Why do I like it? I appreciate all the little details that show that the filmmakers did their research, down to the obvious bits like Holmes never wearing a deerstalker and not saying “Elementary, dear Watson.” I appreciated the more subtle bits, like Holmes shooting V.R. (Victoria Regina) into his apartment wall, the existence of Watson’s long-suffering bull pup, Mrs. Hudson and the Baker Street Irregulars making an appearance, and the detailed explanations behind each deduction. Yes, Holmes was a pugilist and a master of martial arts. These details are all true to the short stories and the novellas. Hell, even bits of dialogue are lifted directly from Sir Arthur Conan Doyle, like Holmes yelling “data, data, I can’t make bricks without clay!”

I even like their theory on why Holmes would let Watson pack the gun. This is one of the few mysteries in the Doyle stories I feel is never satisfactorily resolved.

What I didn’t appreciate, though was the obvious toying with fans. There are old fans who have argued this question to death, and there will be new fans who will argue it out all over again: Holmes/Watson or Holmes/Irene Adler?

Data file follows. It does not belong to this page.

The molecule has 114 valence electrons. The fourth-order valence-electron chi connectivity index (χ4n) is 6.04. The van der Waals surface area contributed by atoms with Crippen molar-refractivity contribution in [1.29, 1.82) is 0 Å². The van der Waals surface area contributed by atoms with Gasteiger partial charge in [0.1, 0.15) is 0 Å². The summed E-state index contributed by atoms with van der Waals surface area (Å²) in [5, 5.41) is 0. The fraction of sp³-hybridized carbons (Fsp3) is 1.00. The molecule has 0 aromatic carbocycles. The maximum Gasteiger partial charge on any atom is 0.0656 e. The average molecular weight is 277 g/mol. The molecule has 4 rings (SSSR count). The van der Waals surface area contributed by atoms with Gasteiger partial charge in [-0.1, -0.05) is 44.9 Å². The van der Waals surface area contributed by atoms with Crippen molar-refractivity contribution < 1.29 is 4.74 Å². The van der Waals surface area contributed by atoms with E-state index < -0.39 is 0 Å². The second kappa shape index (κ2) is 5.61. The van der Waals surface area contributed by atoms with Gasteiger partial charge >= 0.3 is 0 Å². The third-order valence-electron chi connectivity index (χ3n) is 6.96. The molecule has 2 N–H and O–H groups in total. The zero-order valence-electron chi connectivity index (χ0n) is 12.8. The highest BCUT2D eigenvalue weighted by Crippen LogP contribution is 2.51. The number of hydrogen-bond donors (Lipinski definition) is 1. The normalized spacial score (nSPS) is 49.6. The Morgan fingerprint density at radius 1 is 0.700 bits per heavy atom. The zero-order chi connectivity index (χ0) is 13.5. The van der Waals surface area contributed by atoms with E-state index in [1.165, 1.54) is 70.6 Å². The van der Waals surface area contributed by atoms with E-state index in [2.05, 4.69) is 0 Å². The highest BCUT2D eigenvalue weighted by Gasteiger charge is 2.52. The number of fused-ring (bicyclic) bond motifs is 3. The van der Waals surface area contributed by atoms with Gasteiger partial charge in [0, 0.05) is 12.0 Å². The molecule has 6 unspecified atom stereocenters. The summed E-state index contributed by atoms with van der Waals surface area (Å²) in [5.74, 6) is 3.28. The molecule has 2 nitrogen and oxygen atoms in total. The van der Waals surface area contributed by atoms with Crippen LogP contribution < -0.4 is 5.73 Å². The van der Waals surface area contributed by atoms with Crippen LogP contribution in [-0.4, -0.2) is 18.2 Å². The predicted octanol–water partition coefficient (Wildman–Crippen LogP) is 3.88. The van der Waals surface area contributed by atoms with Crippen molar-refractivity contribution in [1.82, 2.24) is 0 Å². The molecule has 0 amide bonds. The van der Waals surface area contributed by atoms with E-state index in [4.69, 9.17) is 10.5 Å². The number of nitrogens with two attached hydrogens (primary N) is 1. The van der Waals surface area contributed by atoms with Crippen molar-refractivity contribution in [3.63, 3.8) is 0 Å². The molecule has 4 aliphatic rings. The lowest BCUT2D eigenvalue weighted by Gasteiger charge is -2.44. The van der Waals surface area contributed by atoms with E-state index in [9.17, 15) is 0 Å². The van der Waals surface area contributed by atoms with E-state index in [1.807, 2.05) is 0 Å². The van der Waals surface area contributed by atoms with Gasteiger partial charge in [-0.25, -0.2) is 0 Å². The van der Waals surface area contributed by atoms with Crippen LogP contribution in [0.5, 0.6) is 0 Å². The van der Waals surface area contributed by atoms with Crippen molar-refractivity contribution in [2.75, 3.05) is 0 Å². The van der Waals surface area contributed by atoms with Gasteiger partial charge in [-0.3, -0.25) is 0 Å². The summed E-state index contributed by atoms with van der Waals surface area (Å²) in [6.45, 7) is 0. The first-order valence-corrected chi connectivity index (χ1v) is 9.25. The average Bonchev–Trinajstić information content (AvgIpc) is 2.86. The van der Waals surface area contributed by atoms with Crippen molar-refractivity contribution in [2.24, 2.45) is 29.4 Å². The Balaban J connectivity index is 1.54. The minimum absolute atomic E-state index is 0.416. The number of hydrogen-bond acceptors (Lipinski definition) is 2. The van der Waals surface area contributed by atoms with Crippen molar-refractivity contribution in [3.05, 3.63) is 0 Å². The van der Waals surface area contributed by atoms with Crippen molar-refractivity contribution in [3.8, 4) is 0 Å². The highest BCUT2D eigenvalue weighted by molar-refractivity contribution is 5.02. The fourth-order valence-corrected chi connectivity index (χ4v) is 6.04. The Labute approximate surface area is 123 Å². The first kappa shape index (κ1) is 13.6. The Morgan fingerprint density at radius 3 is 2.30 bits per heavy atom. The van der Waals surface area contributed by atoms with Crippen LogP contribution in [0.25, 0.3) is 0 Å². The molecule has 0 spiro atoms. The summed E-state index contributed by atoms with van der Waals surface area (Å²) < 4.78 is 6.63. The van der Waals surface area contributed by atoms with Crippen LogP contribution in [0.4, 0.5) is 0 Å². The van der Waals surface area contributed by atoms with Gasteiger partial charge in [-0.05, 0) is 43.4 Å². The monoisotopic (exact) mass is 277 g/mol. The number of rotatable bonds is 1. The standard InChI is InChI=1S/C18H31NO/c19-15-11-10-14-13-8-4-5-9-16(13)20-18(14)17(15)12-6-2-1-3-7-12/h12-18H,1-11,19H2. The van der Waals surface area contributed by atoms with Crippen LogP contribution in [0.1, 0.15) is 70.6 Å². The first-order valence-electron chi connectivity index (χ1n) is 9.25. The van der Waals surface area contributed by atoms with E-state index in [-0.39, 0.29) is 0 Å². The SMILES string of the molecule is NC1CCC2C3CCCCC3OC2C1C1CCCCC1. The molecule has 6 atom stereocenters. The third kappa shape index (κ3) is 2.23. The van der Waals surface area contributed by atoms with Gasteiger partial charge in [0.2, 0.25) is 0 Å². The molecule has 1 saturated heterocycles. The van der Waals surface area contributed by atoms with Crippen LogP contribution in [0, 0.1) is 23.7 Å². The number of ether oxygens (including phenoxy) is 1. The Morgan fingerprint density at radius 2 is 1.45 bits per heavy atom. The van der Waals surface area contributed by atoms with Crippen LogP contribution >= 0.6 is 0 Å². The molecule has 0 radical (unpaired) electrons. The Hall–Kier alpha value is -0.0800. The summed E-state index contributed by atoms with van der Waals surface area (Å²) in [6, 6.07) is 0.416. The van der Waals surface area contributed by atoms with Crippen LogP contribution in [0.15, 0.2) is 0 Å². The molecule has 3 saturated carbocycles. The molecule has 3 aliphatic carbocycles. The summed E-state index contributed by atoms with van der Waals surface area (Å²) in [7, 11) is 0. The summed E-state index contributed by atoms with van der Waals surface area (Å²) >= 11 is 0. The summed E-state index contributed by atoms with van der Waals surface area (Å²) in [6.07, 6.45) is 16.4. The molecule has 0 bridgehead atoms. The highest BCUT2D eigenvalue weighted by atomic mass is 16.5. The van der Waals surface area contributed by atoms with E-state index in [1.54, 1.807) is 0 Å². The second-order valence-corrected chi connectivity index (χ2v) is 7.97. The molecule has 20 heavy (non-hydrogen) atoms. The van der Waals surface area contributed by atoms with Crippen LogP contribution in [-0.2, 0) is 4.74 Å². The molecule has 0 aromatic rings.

Crazy people on the internet argue about stupid things like this, and I feel that this film was trying to please both the straight and the yaoi fanbases, and failed miserably. I read somewhere that the filmmakers wanted to highlight Victorian homo-eroticism and the gay reading of the Holmes/Watson relationship. If that was so, why is so much time dedicated to Adler in final cut? Did they chicken out at the last minute?

I’m only going to shout this once, but here goes: GUY RITCHIE, YOU TROLL. I’M GLAD YOU RECOVERED FROM YOUR MARRIAGE TO MADONNA, BUT REALLY, YOUR FILM WILL FEED THE SHIPPER SHARKS FOR YEARS.

I guess the guy doesn’t realize that people have been arguing about Holmes’s sexuality since Reichenbach. Hmm.

The film does have some warts, though. I got the feeling that Robert Downey Jr. didn’t have the time to learn the violin, and that aspect of Holmes’s was served up to the comedy gods. I felt that Watson’s limp wasn’t convincing (then again, Watson in the stories couldn’t remember if he was shot in the leg or shoulder…) I wish they used some other plot other than Evil Secret Society Wants to Rule the World, but evil secret societies are a favorite with Sir Arthur Conan Doyle.